Over the past couple of decades, a number of West African artistshave taken advantage of a new international interest in ‘world’ musicto gain attention beyond their own countries. Yet while one canimagine the likes of Vieux Farka Touré and Toumani Diabatéfeeling equally at home in Paris or London as Bamako these days,there’s still something wild and untamed about Tinariwen that setsthem apart from their fellow Malians.
As a nation straddling the divide between the vast wilderness ofthe Sahara desert and the greener savannah to the south, Mali is alsoa meeting point of several disparate cultures. As nomadic Tuaregs,the music of Tinariwen varies greatly from those performers from moresettled village traditions such as Touré and Diabaté. Their nameactually translates as ‘deserts’ and while they may use electricguitars and other modern instruments, the core of their sound is stillas raw and elemental as the harsh landscape inhabited by theirancestors since time immemorial, and their songs speak passionatelyabout the issues their stateless people continue to face. Many oftheir older members were rebel fighters and refugees during a periodof armed conflict with the Malian government, giving them a slightlydifferent type of life experience to say, Coldplay.
Founded as far back as 1979 but not ‘discovered’ by French worldmusic ensemble Lo’Jo until 1998, Tinariwen’s two most recentalbums – 2007’s Aman Iman and Imidiwan two years later – consolidatedtheir status as a major crossover act, culminating in a Glastonburyappearance in 2009. Recorded in the depths of the Algerian desert,Tassili is something of a back to basics album for the freewheelingcollective after their years of global jet setting, but it also seesthem take a further step forward by adding some new ingredients totheir tried and tested formula.
As the first notes of Imidiwan Ma Tenam bleed forth from thespeakers, the initial impression is that not much has changed.Traditional Tuareg melodies are chanted atmospherically over abackdrop of freeform guitar and rhythmic handclaps, with some subtledrumming underpinning the campfire groove. But weaving his way almostimperceptibly into the mix is Wilco lead guitarist Nels Cline,who was also involved in Tassili’s post-production.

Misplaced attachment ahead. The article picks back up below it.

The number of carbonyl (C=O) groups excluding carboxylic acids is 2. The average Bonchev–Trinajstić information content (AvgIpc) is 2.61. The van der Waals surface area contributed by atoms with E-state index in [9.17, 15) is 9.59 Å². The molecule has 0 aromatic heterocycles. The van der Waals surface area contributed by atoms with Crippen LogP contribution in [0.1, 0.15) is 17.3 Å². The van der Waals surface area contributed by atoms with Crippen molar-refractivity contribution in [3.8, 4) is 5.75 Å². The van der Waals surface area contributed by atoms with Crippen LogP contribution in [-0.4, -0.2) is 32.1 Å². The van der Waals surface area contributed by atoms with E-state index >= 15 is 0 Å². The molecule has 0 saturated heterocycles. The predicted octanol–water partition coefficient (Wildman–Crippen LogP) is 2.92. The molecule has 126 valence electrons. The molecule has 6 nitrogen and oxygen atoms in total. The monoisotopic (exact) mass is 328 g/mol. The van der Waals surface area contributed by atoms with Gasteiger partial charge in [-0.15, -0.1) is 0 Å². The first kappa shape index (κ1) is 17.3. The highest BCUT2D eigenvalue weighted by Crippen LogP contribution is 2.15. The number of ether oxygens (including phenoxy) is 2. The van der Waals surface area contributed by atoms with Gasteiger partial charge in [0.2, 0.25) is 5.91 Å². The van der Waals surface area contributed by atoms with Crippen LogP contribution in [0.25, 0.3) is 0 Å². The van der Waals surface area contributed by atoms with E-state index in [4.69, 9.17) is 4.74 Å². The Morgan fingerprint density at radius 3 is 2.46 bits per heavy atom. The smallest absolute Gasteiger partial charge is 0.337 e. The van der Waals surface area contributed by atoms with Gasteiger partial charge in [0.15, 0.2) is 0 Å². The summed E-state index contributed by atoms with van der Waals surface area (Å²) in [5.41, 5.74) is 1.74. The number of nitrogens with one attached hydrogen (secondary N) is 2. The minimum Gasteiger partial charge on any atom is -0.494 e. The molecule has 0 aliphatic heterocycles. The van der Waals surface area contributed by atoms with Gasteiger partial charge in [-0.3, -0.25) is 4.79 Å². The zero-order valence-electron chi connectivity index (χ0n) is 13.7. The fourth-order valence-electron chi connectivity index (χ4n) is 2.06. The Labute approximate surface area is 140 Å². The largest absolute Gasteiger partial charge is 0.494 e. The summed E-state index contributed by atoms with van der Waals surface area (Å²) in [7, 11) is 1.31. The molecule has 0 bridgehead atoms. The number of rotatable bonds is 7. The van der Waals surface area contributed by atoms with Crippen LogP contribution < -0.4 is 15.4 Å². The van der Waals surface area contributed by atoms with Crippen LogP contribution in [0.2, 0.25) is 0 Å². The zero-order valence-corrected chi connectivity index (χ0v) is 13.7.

The western influence is more obvious but no less complementary onthe sublime, funky Tenere Taqqim Tossam, featuring the English vocalsof TV On The Radio’s Tunde Adebimpe. It’s perhaps not surprisingthat the front man of this most eclectic of US bands is collaboratingwith world musicians, but what’s commendable is the way he restrainshis often soaring voice to make sure it fits unobtrusively intoTinariwen’s distinctive sonic world. Next track Ya Messinagh sees thefirst appearance of The Dirty Dozen Brass Band, the mostrespected exponents of the famous New Orleans style. It’s hard tothink of two more different musical styles, yet the Band’s maudlin,sonorous timbre adds a rich new texture to Tinariwen’s songs oflonging and defiance.
Above all, the stars of Tassili are Tinariwen themselves.Noticeably more acoustic than on their earlier records, we get towitness the fragile beauty that exists in their music alongside thevisceral, bluesy drive. Walla Illa is a wonderfully lilting, soothinglullaby, with Adebimpe providing softly cooing backing vocals, whilethe complex solo guitar work on Tameyawt demonstrates that these aremusicians with the dexterity and flair to match the best anywhere. Thecontributions of an impressive guest list only serve to furtherenhance this compelling music, which remains uniquely imbued with thespirit of the environment that shaped it.
LISTEN: Tinariwen – Tenere Taqqim Tossam, from Tassili